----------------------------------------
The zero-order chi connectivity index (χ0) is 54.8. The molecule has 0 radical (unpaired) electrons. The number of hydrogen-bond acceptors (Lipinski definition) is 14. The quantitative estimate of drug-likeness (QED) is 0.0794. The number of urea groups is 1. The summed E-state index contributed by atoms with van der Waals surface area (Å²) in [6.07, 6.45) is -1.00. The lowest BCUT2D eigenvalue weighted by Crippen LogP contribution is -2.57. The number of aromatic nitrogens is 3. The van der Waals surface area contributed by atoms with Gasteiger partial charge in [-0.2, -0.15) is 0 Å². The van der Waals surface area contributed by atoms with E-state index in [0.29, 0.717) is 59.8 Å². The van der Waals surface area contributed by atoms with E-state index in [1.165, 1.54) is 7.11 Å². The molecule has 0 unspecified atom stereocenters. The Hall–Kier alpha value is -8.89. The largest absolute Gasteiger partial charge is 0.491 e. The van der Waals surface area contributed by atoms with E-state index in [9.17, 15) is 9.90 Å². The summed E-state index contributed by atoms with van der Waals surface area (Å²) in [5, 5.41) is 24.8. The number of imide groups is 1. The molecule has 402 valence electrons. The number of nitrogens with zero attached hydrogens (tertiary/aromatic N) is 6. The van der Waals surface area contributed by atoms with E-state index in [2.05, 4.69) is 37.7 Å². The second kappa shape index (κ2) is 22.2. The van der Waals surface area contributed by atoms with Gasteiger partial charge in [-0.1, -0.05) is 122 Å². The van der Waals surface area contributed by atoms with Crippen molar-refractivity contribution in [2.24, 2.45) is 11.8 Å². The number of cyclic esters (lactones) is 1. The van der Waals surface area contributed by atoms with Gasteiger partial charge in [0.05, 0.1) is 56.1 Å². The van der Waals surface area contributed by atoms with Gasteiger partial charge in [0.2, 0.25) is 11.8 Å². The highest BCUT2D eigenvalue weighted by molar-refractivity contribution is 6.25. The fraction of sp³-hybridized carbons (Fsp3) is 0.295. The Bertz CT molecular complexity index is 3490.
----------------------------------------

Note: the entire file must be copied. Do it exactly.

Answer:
The zero-order chi connectivity index (χ0) is 54.8. The molecule has 0 radical (unpaired) electrons. The number of hydrogen-bond acceptors (Lipinski definition) is 14. The quantitative estimate of drug-likeness (QED) is 0.0794. The number of urea groups is 1. The summed E-state index contributed by atoms with van der Waals surface area (Å²) in [6.07, 6.45) is -1.00. The lowest BCUT2D eigenvalue weighted by Crippen LogP contribution is -2.57. The number of aromatic nitrogens is 3. The van der Waals surface area contributed by atoms with Gasteiger partial charge in [-0.2, -0.15) is 0 Å². The van der Waals surface area contributed by atoms with E-state index in [0.29, 0.717) is 59.8 Å². The van der Waals surface area contributed by atoms with E-state index in [1.165, 1.54) is 7.11 Å². The molecule has 0 unspecified atom stereocenters. The Hall–Kier alpha value is -8.89. The largest absolute Gasteiger partial charge is 0.491 e. The van der Waals surface area contributed by atoms with E-state index in [9.17, 15) is 9.90 Å². The summed E-state index contributed by atoms with van der Waals surface area (Å²) in [5, 5.41) is 24.8. The number of imide groups is 1. The molecule has 402 valence electrons. The number of nitrogens with zero attached hydrogens (tertiary/aromatic N) is 6. The van der Waals surface area contributed by atoms with E-state index in [2.05, 4.69) is 37.7 Å². The second kappa shape index (κ2) is 22.2. The van der Waals surface area contributed by atoms with Gasteiger partial charge in [-0.1, -0.05) is 122 Å². The van der Waals surface area contributed by atoms with Crippen molar-refractivity contribution in [2.24, 2.45) is 11.8 Å². The number of cyclic esters (lactones) is 1. The van der Waals surface area contributed by atoms with Gasteiger partial charge in [0.05, 0.1) is 56.1 Å². The van der Waals surface area contributed by atoms with Gasteiger partial charge in [0.2, 0.25) is 11.8 Å². The highest BCUT2D eigenvalue weighted by molar-refractivity contribution is 6.25. The fraction of sp³-hybridized carbons (Fsp3) is 0.295. The Bertz CT molecular complexity index is 3490.